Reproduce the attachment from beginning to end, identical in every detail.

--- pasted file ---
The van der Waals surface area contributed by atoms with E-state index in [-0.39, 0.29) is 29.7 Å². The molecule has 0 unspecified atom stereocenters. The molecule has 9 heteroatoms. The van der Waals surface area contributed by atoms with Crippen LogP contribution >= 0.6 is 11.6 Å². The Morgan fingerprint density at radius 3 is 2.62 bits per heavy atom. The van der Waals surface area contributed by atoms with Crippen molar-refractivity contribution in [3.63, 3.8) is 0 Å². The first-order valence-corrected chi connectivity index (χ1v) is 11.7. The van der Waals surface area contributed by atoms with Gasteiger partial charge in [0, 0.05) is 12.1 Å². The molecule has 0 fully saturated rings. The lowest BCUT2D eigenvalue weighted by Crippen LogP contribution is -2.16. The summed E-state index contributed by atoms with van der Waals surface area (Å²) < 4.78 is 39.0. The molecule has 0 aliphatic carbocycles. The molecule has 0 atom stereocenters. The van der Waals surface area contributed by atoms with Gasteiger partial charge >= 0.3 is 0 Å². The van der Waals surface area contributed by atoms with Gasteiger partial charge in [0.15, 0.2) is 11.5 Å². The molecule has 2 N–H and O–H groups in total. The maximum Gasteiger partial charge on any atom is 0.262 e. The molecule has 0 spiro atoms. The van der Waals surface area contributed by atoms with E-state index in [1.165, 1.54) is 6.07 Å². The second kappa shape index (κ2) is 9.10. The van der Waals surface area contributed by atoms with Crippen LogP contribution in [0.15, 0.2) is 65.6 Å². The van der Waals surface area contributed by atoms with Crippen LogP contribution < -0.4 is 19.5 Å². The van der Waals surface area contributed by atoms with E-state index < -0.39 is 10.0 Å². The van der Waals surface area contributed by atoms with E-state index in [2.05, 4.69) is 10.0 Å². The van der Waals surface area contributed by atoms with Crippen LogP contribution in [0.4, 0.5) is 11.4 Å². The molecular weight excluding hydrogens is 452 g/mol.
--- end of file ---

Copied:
The van der Waals surface area contributed by atoms with E-state index in [-0.39, 0.29) is 29.7 Å². The molecule has 0 unspecified atom stereocenters. The molecule has 9 heteroatoms. The van der Waals surface area contributed by atoms with Crippen LogP contribution >= 0.6 is 11.6 Å². The Morgan fingerprint density at radius 3 is 2.62 bits per heavy atom. The van der Waals surface area contributed by atoms with Crippen molar-refractivity contribution in [3.63, 3.8) is 0 Å². The first-order valence-corrected chi connectivity index (χ1v) is 11.7. The van der Waals surface area contributed by atoms with Gasteiger partial charge in [0, 0.05) is 12.1 Å². The molecule has 0 fully saturated rings. The lowest BCUT2D eigenvalue weighted by Crippen LogP contribution is -2.16. The summed E-state index contributed by atoms with van der Waals surface area (Å²) < 4.78 is 39.0. The molecule has 0 aliphatic carbocycles. The molecule has 0 atom stereocenters. The van der Waals surface area contributed by atoms with Gasteiger partial charge >= 0.3 is 0 Å². The van der Waals surface area contributed by atoms with Gasteiger partial charge in [0.15, 0.2) is 11.5 Å². The molecule has 2 N–H and O–H groups in total. The maximum Gasteiger partial charge on any atom is 0.262 e. The molecule has 0 spiro atoms. The van der Waals surface area contributed by atoms with E-state index in [1.165, 1.54) is 6.07 Å². The second kappa shape index (κ2) is 9.10. The van der Waals surface area contributed by atoms with Crippen LogP contribution in [0.15, 0.2) is 65.6 Å². The van der Waals surface area contributed by atoms with Crippen LogP contribution < -0.4 is 19.5 Å². The van der Waals surface area contributed by atoms with E-state index < -0.39 is 10.0 Å². The van der Waals surface area contributed by atoms with E-state index in [2.05, 4.69) is 10.0 Å². The van der Waals surface area contributed by atoms with Crippen LogP contribution in [0.4, 0.5) is 11.4 Å². The molecular weight excluding hydrogens is 452 g/mol.